Wednesday, October 1, 2008

We Need Some Superheroes

A few days ago, I talked about the royal family. They represent the wealth and power we all think it might be fun to have, but in fiction the royal family has a problem because there must always be someone who wants to take that wealth and power away. There is a similar character in fiction that has power (though not always wealth) and does not have to fear that he will lose that power. This character is the superhero.

The superhero doesn’t have to be a Superman type character. Daddy Warbucks from Annie is as much a superhero as Superman. The fairy godmother in Cinderella is another superhero, as are angels and wizards and other similar characters.

The superhero outshines ordinary people. Within the characteristics of the character, the superhero can do whatever he wants without exerting a sweat. It is nothing for Superman to fly to China and bring back Chinese takeout for Lois Lane, or for Daddy Warbucks to buy another company. It isn’t hard for us to think, “If I could do that, I would…”

Superheroes have a hard time fitting in with the rest of the world, so they must wall themselves off, either with a disguise, such as Superman’s Clark Kent disguise or a good security system and a house full of employees, as is the case with Daddy Warbucks. Santa Clause, another classic superhero, hides out at the North Pole.

For the superhero to work well in fiction, the superhero must face a problem that his position of strength cannot solve. If Superman can turn back a meteor with his strength, it isn’t very interesting if we throw one twice as big at him. If the meteor is made out of Kryptonite, the problem gets more interesting. Daddy Warbucks can buy Annie whatever she wants, but no amount of money will replace her parents.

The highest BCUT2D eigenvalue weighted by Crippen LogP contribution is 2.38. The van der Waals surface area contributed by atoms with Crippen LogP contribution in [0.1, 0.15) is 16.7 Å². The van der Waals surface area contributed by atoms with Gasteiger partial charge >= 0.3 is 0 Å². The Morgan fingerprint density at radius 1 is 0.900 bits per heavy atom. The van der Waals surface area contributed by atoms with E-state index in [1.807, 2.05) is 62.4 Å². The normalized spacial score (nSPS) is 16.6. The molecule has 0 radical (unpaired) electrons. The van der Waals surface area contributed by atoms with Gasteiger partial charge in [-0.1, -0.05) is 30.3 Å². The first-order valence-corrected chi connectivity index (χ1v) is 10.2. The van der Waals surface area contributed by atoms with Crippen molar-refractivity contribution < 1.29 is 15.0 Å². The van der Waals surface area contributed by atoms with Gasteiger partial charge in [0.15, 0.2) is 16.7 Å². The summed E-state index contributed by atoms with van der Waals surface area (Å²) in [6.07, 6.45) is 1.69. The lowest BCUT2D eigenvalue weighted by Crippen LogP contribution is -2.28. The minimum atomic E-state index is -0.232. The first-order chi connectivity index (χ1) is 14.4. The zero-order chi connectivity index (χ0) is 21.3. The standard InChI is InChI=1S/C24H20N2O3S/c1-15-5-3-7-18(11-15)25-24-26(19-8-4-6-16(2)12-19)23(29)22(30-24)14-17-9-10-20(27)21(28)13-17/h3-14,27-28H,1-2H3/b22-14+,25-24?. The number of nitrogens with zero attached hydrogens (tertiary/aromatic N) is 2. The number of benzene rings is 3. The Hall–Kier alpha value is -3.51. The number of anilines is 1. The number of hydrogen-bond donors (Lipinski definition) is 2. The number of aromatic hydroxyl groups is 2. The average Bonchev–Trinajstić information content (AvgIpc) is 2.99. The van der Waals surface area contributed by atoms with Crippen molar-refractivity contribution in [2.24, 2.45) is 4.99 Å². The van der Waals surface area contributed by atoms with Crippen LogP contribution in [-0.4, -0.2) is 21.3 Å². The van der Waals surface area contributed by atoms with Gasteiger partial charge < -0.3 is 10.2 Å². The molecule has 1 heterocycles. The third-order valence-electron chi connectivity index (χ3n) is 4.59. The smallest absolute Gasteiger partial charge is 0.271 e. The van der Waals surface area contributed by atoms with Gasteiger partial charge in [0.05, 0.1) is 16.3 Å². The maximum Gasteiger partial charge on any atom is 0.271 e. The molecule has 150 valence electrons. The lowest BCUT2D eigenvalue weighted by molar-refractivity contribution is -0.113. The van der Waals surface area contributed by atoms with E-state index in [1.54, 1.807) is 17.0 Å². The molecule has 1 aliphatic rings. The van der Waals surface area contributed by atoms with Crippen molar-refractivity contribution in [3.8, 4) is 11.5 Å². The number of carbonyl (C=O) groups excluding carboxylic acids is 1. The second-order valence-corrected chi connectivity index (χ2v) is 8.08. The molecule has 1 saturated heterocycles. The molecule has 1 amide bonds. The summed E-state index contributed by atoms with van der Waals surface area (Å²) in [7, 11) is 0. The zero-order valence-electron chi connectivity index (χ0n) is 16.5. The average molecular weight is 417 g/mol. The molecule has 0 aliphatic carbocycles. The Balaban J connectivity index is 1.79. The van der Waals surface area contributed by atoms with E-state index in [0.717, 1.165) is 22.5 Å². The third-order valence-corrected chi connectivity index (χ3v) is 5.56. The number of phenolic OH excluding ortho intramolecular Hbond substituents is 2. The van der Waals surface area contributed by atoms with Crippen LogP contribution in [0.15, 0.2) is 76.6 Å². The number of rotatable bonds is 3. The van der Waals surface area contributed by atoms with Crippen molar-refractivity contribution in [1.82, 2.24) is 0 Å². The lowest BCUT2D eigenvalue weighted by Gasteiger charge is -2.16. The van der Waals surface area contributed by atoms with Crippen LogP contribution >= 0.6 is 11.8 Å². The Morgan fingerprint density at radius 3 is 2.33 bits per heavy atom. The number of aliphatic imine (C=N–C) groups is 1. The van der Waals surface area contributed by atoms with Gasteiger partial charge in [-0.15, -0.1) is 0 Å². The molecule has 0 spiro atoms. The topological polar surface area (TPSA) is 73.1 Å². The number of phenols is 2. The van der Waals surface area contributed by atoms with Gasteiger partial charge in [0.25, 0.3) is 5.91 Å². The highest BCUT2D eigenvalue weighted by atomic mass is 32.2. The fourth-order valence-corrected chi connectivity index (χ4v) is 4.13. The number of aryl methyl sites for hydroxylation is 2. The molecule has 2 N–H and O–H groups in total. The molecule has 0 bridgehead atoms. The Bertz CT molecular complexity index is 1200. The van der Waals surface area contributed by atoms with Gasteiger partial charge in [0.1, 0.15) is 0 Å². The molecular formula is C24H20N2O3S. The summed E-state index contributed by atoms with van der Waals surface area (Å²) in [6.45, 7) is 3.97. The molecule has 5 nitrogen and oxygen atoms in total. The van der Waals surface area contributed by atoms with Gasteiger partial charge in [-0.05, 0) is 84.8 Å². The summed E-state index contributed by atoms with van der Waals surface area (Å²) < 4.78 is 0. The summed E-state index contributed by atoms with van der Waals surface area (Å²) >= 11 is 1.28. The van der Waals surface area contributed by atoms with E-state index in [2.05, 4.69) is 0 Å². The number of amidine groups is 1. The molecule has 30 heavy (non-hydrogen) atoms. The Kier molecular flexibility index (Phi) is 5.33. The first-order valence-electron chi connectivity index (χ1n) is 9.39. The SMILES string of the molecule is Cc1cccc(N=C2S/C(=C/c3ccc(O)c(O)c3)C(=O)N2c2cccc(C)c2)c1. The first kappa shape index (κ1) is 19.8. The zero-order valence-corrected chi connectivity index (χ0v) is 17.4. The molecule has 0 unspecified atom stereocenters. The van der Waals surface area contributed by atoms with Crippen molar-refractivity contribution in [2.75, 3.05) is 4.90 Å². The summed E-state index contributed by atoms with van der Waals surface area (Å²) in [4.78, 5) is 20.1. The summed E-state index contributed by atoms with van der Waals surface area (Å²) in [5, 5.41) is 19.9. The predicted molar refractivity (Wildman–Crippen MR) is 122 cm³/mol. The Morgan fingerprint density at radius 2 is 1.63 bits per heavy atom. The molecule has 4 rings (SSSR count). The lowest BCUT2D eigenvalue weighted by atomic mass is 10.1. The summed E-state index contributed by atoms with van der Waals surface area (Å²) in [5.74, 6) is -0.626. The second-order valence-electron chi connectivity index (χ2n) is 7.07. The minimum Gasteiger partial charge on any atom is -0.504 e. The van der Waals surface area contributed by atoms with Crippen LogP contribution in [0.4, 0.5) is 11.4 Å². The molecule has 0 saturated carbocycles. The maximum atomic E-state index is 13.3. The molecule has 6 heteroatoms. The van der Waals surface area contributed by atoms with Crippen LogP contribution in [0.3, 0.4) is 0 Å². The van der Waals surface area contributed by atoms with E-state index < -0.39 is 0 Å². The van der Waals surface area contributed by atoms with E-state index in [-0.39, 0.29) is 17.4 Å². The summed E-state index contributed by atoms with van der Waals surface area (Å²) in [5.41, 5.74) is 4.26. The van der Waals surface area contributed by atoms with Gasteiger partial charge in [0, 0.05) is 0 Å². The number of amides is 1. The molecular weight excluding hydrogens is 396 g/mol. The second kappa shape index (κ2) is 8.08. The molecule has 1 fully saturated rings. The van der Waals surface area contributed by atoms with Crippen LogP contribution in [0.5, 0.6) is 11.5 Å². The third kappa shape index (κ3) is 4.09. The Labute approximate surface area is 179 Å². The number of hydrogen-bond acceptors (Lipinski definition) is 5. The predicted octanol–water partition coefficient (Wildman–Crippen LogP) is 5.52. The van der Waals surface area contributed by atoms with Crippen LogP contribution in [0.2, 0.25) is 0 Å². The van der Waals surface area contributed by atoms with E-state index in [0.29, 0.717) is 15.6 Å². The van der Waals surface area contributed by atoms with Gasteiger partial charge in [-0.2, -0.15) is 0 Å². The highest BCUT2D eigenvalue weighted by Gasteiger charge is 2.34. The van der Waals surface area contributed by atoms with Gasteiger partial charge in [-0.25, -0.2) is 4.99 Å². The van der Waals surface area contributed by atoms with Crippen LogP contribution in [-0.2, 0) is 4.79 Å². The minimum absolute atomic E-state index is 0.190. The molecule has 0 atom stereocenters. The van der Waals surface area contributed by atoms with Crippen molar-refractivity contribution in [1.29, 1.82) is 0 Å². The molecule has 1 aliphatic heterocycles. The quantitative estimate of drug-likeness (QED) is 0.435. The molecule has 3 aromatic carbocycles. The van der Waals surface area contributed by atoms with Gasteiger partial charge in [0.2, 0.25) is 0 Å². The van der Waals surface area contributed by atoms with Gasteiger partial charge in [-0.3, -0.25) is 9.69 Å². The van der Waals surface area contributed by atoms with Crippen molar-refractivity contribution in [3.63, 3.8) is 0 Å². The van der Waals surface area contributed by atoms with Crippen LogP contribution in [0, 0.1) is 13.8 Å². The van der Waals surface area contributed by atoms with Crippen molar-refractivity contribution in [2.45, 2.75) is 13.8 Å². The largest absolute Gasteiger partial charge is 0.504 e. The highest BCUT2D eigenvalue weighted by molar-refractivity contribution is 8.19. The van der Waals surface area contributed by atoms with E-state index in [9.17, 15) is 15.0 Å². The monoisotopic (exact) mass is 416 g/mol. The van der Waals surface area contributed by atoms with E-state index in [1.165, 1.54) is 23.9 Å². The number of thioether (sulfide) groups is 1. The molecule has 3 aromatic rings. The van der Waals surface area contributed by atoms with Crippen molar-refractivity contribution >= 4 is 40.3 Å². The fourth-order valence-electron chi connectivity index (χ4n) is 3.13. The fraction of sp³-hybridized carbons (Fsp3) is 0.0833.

The superhero does not have to be bigger than life. A doctor who can help most woman have children, but can have no children of her own may be a superhero. Mr. Monk, who solves unsolvable mysteries but is afraid of everything, is a superhero. The stereotypical computer geek who can crack any system may be a superhero.

Even though some very ordinary characters have traits of superheroes, we must be careful about treating out superhero characters as ordinary people. I have a character that is fairly ordinary, but she can cook better than everyone else and she owns the best restaurant in town. That is a part of who she is. Whatever problems I might throw at her, moving a better chef into the building across the street would ruin the character, unless I also provide a way for her to prove that he is just a wannabe compared to her.

The superhero is problematic because it is so fantastic in nature, but readers need a few superheroes. They give us hope and even tell us a little about God, who is the only real superhero. The superhero gives us a feeling of assurance that no matter how bad things get, there is someone who will do the right thing at great cost and save the day. They assure us that there is a safety net. When we are at the end of our rope, there is someone to keep us from falling.

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